“The current ‘clear and convincing evidence’ standard is actually harmful to innovation,” said Hungar, because companies are unable to use technology that has been improperly awarded patents, resulting in laying out licensing fees that should instead be spent on research and development.
Time to reboot the USPTO, right? But Microsoft needs the USPTO in order to extort Linux. █
* Speaking of PR exercises, think tanks are a good example of means for generating PR disguised as respected opinions, e.g. Microsoft as the "most ethical" company. The Gates Foundation does a lot of this stuff, paying about a million dollars per day to newspapers and other media to paint a famous felon, Bill Gates, as an ethical hero. It’s all PR. Bill and his wife keep praising Coca Cola in public talks (they also invest in this abusive company which murders union organisers) and according to this new report, “Big Soda Uses Philanthropy to Silence Opposition, Neutralize Soda Taxes”. Just like the Gates Foundation, which is used to silence opposition to Microsoft and help Gates pay no tax (he gets exempted while taxing everyone else, e.g. PC buyers who are forced to pay for Windows).
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“Innovation has nothing to do with how many R&D dollars you have.”
–Steve Jobs, Apple CEO
Summary: Microsoft is still in catch-up mode; Apple is increasingly entering litigation mode against Linux, just like Microsoft
HYPOCRISY reaches new levels when a company insists on copying GNU or Linux and then suing it for alleged “copying”. Apple now uses more than just patents, resorting to other forms of intellectual monopolies as though Apple actually invented tablets. Apple invented the over-pricing model and excelled at that, but that’s just all it ever did. Actually, even that is not Apple’s invention as Steve Jobs’ good friends at Oracle, for example, do the same thing (but not on the desktop).
People who overcome the reality distortion field would probably be aware that copying of ideas is usually based on platforms like GNU/Linux and Free software in general — the areas where all the talented developers tend to go and work freely, expanding creatively their own environment (KDE is an excellent example). As Microsoft is ramping up Vista 8 (Vista 7 sales are poor in business and Microsoft counts XP sales as “7″), it is clear that the whole thing is just more marketing, not more substantial features. It’s like Mojave or Vista 7 all over again, relying on PR departments, not engineering. “Microsoft will allow USB key installs of Windows 8″ says this headline, boasting imaginary (yet to be seen to be believed) features that have already existed in GNU/Linux for ages. Should “Linux” sue Microsoft for copying? If it had adopted Microsoft’s and Apple’s modus operandi, it would, wouldn’t it? █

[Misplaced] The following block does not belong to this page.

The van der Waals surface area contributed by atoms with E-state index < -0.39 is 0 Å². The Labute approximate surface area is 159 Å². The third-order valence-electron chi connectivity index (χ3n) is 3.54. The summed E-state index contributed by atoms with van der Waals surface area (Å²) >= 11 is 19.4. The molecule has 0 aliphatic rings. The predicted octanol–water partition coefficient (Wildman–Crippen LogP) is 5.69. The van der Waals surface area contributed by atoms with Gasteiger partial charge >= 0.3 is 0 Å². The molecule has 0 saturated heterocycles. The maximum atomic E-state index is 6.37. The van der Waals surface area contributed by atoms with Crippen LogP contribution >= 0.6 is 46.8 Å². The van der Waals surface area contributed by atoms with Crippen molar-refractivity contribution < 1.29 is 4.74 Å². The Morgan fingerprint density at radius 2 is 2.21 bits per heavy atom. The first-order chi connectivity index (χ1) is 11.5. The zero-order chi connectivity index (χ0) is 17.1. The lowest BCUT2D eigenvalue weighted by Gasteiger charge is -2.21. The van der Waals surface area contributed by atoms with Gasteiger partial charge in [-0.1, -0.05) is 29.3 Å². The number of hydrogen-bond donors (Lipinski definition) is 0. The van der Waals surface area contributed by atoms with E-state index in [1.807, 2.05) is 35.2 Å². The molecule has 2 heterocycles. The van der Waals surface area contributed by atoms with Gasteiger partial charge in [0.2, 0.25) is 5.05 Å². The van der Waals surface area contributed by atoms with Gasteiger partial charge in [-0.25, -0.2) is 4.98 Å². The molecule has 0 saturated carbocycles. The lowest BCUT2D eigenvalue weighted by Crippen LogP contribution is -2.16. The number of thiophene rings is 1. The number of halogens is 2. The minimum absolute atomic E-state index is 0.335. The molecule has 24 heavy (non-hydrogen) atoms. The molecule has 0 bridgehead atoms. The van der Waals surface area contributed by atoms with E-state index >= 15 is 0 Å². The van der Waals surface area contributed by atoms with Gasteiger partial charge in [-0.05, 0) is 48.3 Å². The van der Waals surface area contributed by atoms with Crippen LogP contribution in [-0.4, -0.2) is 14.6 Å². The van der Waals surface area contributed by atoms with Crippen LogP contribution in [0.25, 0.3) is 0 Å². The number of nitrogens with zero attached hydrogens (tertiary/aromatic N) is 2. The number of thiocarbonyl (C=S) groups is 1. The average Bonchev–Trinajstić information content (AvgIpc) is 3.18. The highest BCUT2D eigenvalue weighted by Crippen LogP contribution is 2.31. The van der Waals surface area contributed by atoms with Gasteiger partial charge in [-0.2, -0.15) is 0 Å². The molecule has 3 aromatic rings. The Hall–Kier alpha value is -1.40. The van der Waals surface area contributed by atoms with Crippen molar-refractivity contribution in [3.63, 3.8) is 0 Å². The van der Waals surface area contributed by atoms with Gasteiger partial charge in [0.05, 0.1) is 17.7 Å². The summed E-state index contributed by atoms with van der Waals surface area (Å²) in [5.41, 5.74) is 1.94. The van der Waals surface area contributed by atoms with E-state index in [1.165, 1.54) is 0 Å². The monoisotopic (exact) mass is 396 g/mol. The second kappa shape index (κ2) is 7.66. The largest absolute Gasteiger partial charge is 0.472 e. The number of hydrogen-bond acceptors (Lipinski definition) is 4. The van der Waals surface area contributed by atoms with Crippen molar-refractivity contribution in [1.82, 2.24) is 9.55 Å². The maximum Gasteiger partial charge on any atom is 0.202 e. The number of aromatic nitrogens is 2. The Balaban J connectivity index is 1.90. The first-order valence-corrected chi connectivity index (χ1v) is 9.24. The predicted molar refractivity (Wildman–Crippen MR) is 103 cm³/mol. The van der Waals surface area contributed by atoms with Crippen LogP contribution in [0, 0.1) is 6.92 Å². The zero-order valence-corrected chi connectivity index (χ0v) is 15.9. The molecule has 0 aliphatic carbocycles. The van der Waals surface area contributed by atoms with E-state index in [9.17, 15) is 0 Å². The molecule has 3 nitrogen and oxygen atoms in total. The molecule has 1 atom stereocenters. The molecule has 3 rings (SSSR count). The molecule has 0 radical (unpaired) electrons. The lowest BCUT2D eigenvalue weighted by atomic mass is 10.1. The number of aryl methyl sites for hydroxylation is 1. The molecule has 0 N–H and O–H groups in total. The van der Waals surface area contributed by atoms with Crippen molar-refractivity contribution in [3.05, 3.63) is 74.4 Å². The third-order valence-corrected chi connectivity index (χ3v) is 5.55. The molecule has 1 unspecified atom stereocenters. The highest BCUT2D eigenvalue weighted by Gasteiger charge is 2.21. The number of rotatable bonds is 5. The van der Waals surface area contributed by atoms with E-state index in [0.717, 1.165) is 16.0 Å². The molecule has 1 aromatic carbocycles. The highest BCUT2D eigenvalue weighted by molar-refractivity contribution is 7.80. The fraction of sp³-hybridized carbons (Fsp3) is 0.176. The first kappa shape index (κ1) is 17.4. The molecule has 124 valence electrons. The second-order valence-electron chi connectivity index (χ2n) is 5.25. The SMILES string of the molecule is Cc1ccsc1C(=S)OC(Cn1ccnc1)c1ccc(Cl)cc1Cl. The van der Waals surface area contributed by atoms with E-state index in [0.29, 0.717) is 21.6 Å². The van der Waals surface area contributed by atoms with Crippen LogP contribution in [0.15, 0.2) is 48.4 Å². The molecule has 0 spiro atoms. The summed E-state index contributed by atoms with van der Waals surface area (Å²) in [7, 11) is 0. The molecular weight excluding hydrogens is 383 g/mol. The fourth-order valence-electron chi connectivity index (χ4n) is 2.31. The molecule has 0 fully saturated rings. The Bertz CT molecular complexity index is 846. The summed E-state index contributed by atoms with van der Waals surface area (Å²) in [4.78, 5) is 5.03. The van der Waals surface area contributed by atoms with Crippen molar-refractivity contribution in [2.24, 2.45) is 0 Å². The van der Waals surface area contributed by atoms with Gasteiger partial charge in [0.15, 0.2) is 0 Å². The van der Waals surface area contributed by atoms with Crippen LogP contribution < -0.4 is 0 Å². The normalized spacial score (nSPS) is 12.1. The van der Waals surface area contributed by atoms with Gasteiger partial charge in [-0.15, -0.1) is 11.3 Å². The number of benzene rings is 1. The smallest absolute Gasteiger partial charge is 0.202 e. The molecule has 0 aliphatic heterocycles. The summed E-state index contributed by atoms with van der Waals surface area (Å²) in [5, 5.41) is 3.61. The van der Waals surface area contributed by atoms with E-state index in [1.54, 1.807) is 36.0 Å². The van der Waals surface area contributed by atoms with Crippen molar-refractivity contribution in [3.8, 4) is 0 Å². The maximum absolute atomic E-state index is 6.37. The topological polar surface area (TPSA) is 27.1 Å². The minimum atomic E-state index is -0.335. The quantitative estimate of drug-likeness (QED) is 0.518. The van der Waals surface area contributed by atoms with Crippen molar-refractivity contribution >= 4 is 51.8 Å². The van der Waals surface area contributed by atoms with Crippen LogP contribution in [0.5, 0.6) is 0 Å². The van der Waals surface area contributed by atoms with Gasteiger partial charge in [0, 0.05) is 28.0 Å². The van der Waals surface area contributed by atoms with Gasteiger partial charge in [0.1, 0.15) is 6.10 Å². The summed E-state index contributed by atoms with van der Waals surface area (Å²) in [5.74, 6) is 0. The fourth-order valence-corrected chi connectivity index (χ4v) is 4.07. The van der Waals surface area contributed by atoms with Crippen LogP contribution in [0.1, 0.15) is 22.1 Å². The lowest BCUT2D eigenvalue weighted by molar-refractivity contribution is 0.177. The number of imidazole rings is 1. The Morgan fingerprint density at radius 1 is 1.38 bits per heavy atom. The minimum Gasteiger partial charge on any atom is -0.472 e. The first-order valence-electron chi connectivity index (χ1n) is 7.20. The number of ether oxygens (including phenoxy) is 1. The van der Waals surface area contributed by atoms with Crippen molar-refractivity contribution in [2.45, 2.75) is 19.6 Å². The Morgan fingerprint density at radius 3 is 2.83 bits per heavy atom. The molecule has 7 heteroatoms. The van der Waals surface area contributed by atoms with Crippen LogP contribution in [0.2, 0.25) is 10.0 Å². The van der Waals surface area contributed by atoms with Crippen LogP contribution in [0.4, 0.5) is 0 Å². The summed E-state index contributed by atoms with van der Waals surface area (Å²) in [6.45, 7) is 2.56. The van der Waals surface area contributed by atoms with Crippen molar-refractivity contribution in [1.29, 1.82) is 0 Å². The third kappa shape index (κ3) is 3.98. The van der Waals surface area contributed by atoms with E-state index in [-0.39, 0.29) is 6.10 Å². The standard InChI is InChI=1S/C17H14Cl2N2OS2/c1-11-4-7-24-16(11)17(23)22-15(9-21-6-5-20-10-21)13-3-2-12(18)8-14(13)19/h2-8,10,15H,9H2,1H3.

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Summary: The “1% market share” myth and other commons lies that paint Microsoft as just a scapegoat and its critics as “haters”
A firm called Net Applications is being paid by Microsoft and Apple (which are clients or even more) to keep doing its thing, pushing all sorts of figures which do not represent reality in the global sense. As Pogson explains, there is verifiable evidence with which to debunk the claims, namely Apple’s sales figures:
The stats he quotes are bogus. They don’t get MacOS share close and we know them precisely because Apple states unit shipments in it filings with the SEC. 4.143 million Mac shipments per quarter. The world is shipping 90 million personal computers in a quarter. That comes to 4.6% while NetApplications claims 5.25%. Similarly Forbes claims M$ has only a 72% attach rate these days. That leaves 13% for GNU/Linux. If the desktop war is over why is M$ losing share?
Net Applications also used to claim ~10% for Mac OS X. This was halved overnight. This just shows what a joke these figures can be, but it never stops anti-GNU/Linux trolls from pretending that the free operating systems hover around 1% market share. Take for example Internet trolls who go by a name like “hairyfeet”, who is promoting Mono in Slashdot and also posting venomous comments that are consistency hostile towards FOSS. As Pogson explains and shows that this troll is now smearing Groklaw and Techrights too:
One place on the web where my comments on things IT are published is Katherine Noyes, “Linux Blog Safari“. One of the contributors is a troll named “hairyfeet”. I suspect that’s just a cover for his scaly body. Only reptiles could be as cold in his comment about GROKLAW winding up:
“Good riddance, I say,” Slashdot blogger hairyfeet opined. “Groklaw frankly became ‘Boycott Novell (Nasdaq: NOVL)’ in that EVERYTHING had to be an evil plot from Redmond.”